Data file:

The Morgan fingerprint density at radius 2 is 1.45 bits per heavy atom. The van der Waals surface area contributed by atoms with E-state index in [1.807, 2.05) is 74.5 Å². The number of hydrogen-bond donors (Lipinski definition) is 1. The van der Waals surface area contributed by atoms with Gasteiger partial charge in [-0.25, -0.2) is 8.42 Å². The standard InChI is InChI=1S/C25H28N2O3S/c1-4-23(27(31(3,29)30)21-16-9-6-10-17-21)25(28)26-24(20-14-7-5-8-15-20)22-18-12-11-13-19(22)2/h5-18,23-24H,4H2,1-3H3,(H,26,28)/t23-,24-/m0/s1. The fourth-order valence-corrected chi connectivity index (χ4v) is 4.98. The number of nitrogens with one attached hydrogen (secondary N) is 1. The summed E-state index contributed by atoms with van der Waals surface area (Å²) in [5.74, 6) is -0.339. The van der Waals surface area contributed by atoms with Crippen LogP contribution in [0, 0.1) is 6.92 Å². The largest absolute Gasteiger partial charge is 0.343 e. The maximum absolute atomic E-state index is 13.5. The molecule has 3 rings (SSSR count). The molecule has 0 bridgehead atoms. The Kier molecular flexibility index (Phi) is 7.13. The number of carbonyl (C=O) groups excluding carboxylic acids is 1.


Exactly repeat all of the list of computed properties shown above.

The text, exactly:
The Morgan fingerprint density at radius 2 is 1.45 bits per heavy atom. The van der Waals surface area contributed by atoms with E-state index in [1.807, 2.05) is 74.5 Å². The number of hydrogen-bond donors (Lipinski definition) is 1. The van der Waals surface area contributed by atoms with Gasteiger partial charge in [-0.25, -0.2) is 8.42 Å². The standard InChI is InChI=1S/C25H28N2O3S/c1-4-23(27(31(3,29)30)21-16-9-6-10-17-21)25(28)26-24(20-14-7-5-8-15-20)22-18-12-11-13-19(22)2/h5-18,23-24H,4H2,1-3H3,(H,26,28)/t23-,24-/m0/s1. The fourth-order valence-corrected chi connectivity index (χ4v) is 4.98. The number of nitrogens with one attached hydrogen (secondary N) is 1. The summed E-state index contributed by atoms with van der Waals surface area (Å²) in [5.74, 6) is -0.339. The van der Waals surface area contributed by atoms with Crippen LogP contribution in [0, 0.1) is 6.92 Å². The largest absolute Gasteiger partial charge is 0.343 e. The maximum absolute atomic E-state index is 13.5. The molecule has 3 rings (SSSR count). The molecule has 0 bridgehead atoms. The Kier molecular flexibility index (Phi) is 7.13. The number of carbonyl (C=O) groups excluding carboxylic acids is 1.